Ground Penetrating Radar is a technology that allows the visualization of the earth beneath the surface without the disruption of excavation. Unlike when using the traditional alternatives to GPR: drilling, probing, and digging, a record of subsurface features (buried objects as well as natural strata interfaces) can be made quickly and cheaply.
Most commonly, the GPR device, while moving across the surface, spits out a blast of Ultra High Frequency microwave energy from an antenna into the ground. Places in which the electrical conductivities and dielectric constants of the earth-medium changes abruptly, reflect some of the UHF waves back to a second, usually stationary, antenna where the degree and timing of reflected energy are popped into a computer for recording, analysis and display. There is also the Reflection Profiling Method in which the radar signal is broadcast from several locations known to the receiving antenna/computer and a subsurface model is built from the aggregate results. A process using transillumination and tomography techniques can take place if the two antennae can be place so that the material to be examined is between them, such as in mines and caves.
Typically, GPR is used to penetrate low-conductivity materials (like sand and rock) up to 30 meters. The range of utility in a high-moisture substrate (like clay and shale) can be as little as a single meter. Frequency of the energy also affects range as well as resolution of information. Relatively high frequencies -- as great as 1 GHz, will return very high resolution scans, but also limits the depth of penetration to as little as 0-10 meters. Scans with frequencies in the 25-200 MHz range can penetrate beyond 30 meters in some cases but suffer from degraded resolution. Penetration and reflection of depths up to five kilometers have been taken through polar ice and immense deposits of salt.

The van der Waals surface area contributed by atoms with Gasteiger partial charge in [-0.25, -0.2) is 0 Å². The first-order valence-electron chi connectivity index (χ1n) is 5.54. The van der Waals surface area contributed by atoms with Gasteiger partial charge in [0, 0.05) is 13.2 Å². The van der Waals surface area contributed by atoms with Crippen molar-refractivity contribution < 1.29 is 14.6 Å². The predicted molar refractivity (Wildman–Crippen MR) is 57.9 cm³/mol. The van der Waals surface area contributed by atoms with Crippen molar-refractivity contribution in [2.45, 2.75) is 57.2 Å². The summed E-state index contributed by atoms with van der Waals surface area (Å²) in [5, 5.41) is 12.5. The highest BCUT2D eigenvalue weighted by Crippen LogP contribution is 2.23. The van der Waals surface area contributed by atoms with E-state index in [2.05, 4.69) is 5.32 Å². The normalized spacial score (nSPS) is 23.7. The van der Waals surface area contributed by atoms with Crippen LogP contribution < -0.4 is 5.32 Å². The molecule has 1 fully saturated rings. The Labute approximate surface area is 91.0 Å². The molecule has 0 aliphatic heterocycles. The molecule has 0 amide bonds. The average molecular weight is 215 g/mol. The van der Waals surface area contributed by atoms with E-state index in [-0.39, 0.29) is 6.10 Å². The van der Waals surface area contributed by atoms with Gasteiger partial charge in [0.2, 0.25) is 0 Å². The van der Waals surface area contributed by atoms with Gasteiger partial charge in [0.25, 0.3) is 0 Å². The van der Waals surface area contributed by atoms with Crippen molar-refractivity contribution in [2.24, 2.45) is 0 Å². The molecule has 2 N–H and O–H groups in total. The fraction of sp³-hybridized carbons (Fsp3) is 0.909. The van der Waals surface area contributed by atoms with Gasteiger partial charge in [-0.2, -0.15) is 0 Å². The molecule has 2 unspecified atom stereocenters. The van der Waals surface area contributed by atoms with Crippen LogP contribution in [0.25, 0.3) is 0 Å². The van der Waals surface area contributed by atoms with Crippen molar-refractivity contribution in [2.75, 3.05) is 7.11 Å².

The quality of scans in saturated soils is much higher when the ground is frozen and the radar energy has the opportunity to penetrate and reflect without attenuating as keenly. Similarly, very high quality scans can be obtained through surface asphalt or cement since the paving keep the soil dry and scanning from a flat surface produces cleaner results.
Some of the typical applications for Ground Penetrating Radar include the location of: sinkholes, caves, tunnels, pipes, tanks, etc in the earth as well as finding: rebar, conduit, faults, voids, etc in and under formed concrete. GPR is also used for determining water depth and content in soils, both for construction and ecological assessment. GPR has been a great time saver for archaeologists and anthropologists as well -- identifying dig locations from the surface.
But GPR has many more exotic uses too. GPR went to the moon with Apollo 17 for the Lunar Sounder Experiment. GPR is being used in Precision Viticulture to closely monitor soil moisture for grape production, as pioneered at University of California, Berkeley. At the time of this writing, US soldiers in Iraq are using Ground Penetrating Radar units in trailers and even on the noses of airplanes to detect buried items of interest.
This write-up was inspired by a fluff piece on CNN
or Fox News
that I happened upon while at work, but in researching the topic, I consulted: